I have been wondering how to simplify the concept of handshakes - not the human handshakes; I’m talking about the computer ones, like the ones that happen between a server and a client when establishing a connection over HTTPS.

So I went reading online to see if the content was digestible for everyone - including beginners. I couldn’t find a simple diagrammatic representation, so I thought maybe this is my chance to draw them and help others understand it at a glance. To be fair, it isn’t that straightforward to jump into discussing TLS handshakes, without learning about a few key terms. So I am certain that I will update this post with more information later on

And this is what I thought would be helpful. Maybe not, you tell me.

What was that?

I originally intended to deep dive into HTTP and HTTPS and the differences as part of the system design course that I have been developing. This was just part of that effort. You can download the images and make them larger if you want. Totally up to you.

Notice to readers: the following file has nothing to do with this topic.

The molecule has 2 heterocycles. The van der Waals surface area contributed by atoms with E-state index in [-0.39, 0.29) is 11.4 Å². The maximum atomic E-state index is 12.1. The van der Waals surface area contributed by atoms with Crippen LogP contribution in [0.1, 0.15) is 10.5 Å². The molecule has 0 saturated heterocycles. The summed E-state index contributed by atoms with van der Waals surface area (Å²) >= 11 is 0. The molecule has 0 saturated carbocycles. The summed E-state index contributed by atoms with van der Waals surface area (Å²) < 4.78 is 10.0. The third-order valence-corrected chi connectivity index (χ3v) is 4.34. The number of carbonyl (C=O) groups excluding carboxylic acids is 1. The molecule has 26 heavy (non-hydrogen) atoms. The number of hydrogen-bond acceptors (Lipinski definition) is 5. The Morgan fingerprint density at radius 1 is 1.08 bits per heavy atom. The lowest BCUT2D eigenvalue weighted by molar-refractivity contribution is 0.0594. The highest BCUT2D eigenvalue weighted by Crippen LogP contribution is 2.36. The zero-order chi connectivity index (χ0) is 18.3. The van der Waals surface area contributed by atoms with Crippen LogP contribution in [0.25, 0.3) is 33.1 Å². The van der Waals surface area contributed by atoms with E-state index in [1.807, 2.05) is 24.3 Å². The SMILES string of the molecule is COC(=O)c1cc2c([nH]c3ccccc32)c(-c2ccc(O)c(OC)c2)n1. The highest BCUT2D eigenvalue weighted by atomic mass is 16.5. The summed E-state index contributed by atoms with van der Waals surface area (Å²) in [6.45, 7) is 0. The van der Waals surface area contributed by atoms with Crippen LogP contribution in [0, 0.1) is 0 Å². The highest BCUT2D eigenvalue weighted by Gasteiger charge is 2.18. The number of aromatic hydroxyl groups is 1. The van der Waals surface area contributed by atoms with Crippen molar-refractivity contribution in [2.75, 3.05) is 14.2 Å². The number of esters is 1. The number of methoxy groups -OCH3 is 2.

Side adventures

For drawing these I used Excalidraw. However, they only allow you to export drawings into SVG. I naively tried converting the SVG files to PNG using rsvg-convert. However, the fonts were not embedded in the converted PNG format, making the images look awkward as the text was misaligned and all over the place.

I’ll probably share a bit about my adventures with SVG, what I learned about them and how to embed custom fonts in SVGs when you convert them to other formats in another post.

Also, I was looking for a way to display a slide-show on this based blog and came across hugo-slider-shortcode. Although the repository is in a public archive state, it was really helpful to have something ready to use.